In simple terms, a virus can aptly be called a virtual disease which affects a computer system and makes it sick, forcing to act in a manner undesired by the user. No good deed goes unpunished, and with the joys and leisure that were brought by the computer, along came the viruses to ruin all the fun. There are billions of viruses out there, big and small. But there were some that stood out and ruined things for us in a spectacular fashion. Below is a list of 10 of the deadliest virus which create havoc in the virtual as well as the real world.
The creator of this virus received a 20 month jail sentence and a $5000 fine. Generated over a decade ago, this clever piece of virtual disease operated through Microsoft Outlook. This is how it worked: you receive an email titled “Here is the Document you asked for” from an unknown sender, you got infected as soon as you opened the email, and the virus would replicate and delivers itself to the top 50 people on your list without you getting a hint of it. Some major US government departments were hit and the damage is thought to be around $1 billion at least. A 20 month jail sentence well deserved.
MyDoom was instigated somewhere in mid 2004 and it actually prompted US senator to propose the creation of a “National Virus Response Centre”. The virus attacked in two phases; the first phase infected different Operating Systems, creating inroads and backdoors and making them vulnerable to external users. Once this problem was sorted out, the MyDoom struck again after few months, this time targeting the Search Engines like Google, slowing them down considerably, and crashing a few.
Spell it backwards and you will understand its prime targets: yes, the ‘Admin’ and servers. It was basically a worm and has the record of being the fastest ever virus to spread; it took only 22 minutes to break into the list of top ten most deadly viruses of all times. It basically targeted internet servers and websites, creating a mass crater through which thousands of computers were affected at the same time. Once infected, the systems became exposed to open attacks by the outsiders.
Damages of almost $200 million a day, and affecting the computers inside the White House are the degree of achievements of this virus. It subjugated the Windows by acting as a buffer overflow, sending humongous amount of information to the computer so that it spilt over, eventually forcing a shut down by overlapping the memory of the computers. The problem wasn’t solved until Microsoft issued a revival package to cater for this virus.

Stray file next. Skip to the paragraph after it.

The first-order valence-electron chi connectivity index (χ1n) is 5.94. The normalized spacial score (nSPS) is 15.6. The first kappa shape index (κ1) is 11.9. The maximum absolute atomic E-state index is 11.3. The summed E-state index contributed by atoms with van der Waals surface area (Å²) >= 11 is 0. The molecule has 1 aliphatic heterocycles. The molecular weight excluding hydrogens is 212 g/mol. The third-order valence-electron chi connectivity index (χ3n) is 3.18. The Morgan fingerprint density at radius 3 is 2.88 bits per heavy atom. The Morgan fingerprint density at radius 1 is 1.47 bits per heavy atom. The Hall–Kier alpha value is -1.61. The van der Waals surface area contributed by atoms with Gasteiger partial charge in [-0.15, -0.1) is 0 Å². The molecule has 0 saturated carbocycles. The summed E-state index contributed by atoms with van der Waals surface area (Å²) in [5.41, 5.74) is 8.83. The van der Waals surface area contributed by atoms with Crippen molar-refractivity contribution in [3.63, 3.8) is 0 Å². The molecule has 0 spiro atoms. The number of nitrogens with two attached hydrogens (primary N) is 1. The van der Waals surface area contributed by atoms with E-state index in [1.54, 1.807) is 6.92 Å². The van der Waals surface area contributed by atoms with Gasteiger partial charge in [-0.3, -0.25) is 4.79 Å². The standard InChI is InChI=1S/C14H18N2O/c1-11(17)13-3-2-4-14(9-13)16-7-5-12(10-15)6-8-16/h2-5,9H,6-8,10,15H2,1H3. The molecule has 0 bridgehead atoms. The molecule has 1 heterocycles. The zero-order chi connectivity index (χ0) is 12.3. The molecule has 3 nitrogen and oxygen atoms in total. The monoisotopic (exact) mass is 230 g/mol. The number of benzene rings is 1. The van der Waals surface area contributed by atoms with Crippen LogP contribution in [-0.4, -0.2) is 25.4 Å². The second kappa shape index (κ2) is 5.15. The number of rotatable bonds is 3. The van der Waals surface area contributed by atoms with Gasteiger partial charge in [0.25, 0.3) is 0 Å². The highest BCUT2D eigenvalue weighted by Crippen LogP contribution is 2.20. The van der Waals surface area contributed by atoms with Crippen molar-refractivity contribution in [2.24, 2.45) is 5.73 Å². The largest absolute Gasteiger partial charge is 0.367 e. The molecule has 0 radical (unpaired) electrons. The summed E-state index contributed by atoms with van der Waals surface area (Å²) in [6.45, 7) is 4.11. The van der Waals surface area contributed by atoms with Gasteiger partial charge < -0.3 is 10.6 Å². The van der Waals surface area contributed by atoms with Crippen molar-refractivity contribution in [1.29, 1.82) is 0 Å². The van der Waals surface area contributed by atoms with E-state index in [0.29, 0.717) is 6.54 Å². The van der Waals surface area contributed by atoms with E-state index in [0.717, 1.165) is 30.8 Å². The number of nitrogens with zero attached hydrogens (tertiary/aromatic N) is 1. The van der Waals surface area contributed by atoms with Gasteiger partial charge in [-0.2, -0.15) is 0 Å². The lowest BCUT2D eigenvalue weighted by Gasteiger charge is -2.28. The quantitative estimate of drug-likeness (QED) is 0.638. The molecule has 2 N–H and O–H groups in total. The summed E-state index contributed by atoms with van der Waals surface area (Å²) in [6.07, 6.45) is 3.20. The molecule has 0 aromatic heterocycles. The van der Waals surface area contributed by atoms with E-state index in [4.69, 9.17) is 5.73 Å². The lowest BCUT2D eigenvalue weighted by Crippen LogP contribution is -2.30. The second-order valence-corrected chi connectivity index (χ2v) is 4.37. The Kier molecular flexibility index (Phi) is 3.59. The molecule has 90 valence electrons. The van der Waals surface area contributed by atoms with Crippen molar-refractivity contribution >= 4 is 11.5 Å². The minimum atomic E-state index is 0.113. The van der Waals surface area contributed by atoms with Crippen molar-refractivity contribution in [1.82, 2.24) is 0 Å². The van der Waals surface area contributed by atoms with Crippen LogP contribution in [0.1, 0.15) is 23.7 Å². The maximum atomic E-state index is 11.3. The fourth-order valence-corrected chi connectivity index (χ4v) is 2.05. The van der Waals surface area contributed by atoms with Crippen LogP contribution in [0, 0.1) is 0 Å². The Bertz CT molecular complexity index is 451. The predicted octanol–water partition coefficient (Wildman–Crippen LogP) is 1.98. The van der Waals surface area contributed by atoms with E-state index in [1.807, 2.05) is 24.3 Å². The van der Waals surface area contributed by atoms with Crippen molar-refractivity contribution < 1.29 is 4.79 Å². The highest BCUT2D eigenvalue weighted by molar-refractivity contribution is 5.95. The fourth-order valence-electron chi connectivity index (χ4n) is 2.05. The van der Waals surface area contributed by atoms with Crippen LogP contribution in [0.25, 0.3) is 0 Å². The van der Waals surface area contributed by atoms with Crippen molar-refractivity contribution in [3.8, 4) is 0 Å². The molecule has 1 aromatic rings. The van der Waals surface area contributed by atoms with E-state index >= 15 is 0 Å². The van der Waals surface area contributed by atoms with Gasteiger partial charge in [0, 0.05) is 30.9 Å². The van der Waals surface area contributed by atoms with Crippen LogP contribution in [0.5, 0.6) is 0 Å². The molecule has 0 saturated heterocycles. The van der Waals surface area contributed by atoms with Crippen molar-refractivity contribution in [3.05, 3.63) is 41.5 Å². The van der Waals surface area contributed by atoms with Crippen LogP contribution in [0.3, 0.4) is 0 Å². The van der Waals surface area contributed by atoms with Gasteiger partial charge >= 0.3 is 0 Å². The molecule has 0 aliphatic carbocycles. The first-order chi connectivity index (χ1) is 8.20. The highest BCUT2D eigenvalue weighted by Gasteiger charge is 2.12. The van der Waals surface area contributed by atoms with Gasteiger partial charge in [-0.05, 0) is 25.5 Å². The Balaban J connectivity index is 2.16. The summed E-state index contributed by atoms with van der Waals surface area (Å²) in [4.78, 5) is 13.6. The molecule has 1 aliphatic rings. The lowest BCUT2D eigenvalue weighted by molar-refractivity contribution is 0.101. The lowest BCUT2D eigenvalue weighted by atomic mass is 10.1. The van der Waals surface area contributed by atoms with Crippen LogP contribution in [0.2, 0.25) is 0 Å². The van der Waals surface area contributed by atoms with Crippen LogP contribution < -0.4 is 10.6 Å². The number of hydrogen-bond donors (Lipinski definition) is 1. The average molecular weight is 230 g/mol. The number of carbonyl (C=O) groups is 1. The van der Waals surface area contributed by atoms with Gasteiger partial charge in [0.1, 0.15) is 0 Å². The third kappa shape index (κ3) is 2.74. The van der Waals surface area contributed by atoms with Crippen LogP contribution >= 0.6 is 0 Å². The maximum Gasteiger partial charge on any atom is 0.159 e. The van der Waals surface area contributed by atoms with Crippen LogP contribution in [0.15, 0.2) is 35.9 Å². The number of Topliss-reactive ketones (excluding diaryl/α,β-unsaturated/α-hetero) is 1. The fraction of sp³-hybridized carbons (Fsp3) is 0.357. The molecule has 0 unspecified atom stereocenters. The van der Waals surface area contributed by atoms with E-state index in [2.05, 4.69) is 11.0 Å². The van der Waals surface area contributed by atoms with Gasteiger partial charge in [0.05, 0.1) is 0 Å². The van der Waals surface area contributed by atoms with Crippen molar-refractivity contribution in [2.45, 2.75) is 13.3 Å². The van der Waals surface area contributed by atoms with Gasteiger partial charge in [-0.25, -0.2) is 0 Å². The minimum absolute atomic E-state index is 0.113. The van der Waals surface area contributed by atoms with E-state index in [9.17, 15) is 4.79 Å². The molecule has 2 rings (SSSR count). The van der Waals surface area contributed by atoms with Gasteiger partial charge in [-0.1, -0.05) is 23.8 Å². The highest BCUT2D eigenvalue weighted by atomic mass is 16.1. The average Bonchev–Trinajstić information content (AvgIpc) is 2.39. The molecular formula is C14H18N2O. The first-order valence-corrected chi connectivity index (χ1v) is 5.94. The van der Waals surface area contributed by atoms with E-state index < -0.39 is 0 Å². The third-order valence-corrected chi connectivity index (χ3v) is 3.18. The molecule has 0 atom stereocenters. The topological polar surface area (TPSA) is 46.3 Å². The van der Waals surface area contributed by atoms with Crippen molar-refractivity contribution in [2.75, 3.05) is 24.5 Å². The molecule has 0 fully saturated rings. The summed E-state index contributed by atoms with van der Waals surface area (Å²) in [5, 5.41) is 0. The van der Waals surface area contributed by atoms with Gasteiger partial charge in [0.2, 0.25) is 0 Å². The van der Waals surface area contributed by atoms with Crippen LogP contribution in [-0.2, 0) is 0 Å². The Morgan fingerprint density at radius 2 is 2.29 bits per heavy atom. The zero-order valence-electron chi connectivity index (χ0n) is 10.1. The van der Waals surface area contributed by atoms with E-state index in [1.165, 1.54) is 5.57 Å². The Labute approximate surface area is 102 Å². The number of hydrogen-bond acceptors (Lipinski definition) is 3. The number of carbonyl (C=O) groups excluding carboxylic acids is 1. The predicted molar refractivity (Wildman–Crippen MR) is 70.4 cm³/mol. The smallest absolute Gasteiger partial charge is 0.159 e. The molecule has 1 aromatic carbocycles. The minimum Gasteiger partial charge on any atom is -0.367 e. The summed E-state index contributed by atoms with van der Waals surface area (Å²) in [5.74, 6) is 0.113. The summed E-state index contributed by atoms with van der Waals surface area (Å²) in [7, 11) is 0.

Another swiftly spreading virus, it hit 75,000 computers in the first 10 minutes of its inception, taking down and severely damaging numerous American Banks, Security systems and organizations, and Airline networks. And the virus wasn’t just privy to the US; it ruthlessly damaged the internet capacity of South Korea for at least half a day. The damage was estimated around at least a billion dollars.
One of the latest and most recent viruses to strike the internet, the Storm Worm employed a similar strategy to the one used by the Melissa; the mail’s title mentioned a current natural disaster like an earthquake (but most often a storm). Once the email was opened, the virus spread around like wild fire, affecting registries and documents across the hard disk. It turned out to be a mother-virus, instigating numerous hidden programs in the background which made the PC vulnerable and enticing to hackers.
With the mix characteristics of a virus, worm and a Trojan horse, Klez gave the antivirus programs a real headache by simply disabling them and making them look like a joke. However this is only the beginning of its trickery; after it was thought it be defeated, it was taken over, decoded and customized by black hat hackers (hackers who specialize in unauthorized penetration). Its ability was enhanced by providing it with the capability to "spoof" from the user's address book and make it look like that an email came from them, increasing the chances of the receiver opening the email and becoming the next casualty.
Damaging the computer through network ports, Sasser mostly targeted Windows 2000 and XP. It’s main casualties were the news agency Agence France-Presse (AFP) which had all its satellite communications jammed for hours , U.S. Airlines which had to reschedule its flights because of the worm had depleted their computers, a Finnish insurance company which was forced to close down 130 of its offices on emergency basis, Goldman Sachs, and Deutsche Post were all badly affected as well. However its unique feature was that it did not spread through emails, but rather observed computers and kept a look out for their vulnerabilities. On the basis of its knowledge, it would scan random IP addresses from the database and send itself to the next victim.
I love you
The three words that can at most motivate you to cross the seven seas - or at least tempt you to open en email. This very temptation was the downfall of many computer users when this multipurpose-multi skilled virus hit the web. It had the ability to replicate itself via IRC chat and email, transfer and hide itself in different files and folders, and infect the registry keys once you opened an email in you inbox declaring “I Love You”. The virus thought to be originated somewhere in the Philippines, caused damage which was estimated to be around $8-10 billion.